Women are more almost two thirds more likely to believe in God or life after death than men, a new poll highlighting a deep gender divide in religious beliefs has found.
The study published by the UCL Institute of Education (IOE) found 60 per cent of women but only 35 per cent of men believed in some form of afterlife.
More than 9,000 British people born in 1970 were interviewed for the study.
Over half (54 per cent) of the men surveyed said they were atheists or agnostics, compared to only a third (34 per cent) of the women.
Professor David Voas said: "Among believers, women are also much more likely to be definite than men, and among non-believers, men are much more likely to be definite than women."
The survey also found that a substantial proportion of teenagers who described religion as an important part of their lives at age 16 went on to become relatively un-religous adults.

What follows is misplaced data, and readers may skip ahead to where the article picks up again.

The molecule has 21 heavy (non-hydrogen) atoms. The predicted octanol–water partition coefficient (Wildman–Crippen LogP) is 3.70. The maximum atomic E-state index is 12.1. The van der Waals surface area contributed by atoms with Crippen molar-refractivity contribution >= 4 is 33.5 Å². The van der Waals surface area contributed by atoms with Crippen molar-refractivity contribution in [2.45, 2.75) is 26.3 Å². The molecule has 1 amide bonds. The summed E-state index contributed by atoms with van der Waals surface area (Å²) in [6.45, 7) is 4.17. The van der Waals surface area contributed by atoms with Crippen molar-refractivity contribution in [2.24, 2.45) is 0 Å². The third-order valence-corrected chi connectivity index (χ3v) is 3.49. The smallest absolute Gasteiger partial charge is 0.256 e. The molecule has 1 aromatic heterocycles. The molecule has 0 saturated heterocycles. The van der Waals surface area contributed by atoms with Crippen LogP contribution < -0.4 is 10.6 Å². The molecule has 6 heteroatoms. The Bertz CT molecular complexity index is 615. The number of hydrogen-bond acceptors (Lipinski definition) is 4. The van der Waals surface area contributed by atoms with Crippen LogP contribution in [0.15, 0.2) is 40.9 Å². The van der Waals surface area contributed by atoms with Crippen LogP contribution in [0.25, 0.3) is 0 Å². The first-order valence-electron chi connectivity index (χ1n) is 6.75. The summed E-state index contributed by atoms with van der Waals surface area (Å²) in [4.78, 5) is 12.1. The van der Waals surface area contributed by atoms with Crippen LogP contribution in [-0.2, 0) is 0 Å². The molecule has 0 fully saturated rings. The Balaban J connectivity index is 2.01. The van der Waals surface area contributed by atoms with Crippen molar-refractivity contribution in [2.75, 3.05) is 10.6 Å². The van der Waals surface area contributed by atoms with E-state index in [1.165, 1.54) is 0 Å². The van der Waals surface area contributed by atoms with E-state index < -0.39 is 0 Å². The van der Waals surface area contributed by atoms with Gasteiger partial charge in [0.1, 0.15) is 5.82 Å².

Meanwhile, Muslims were the most likely to believe in the existence of God or life after death. Almost nine out of ten said they had no doubts at all, although only 82 were interviewed for the study.
Almost three-quarters (71 per cent) of those who identified as evangelical Christians were completely secure in their belief in God’s existence.
However, this was much lower among participants who said they were Roman Catholics, with only 33 per cent having no doubts. It decreased further among Anglicans and Methodists, where the equivalent figure was 16 per cent.
Prof Voas said the survey also found belief or disbelief in God and in life after death do not always go together. “A quarter of those who said they were agnostic also said they believe in life after death. However, nearly a third of the people who said that they believe in God - despite occasional doubts – do not believe in an after-life."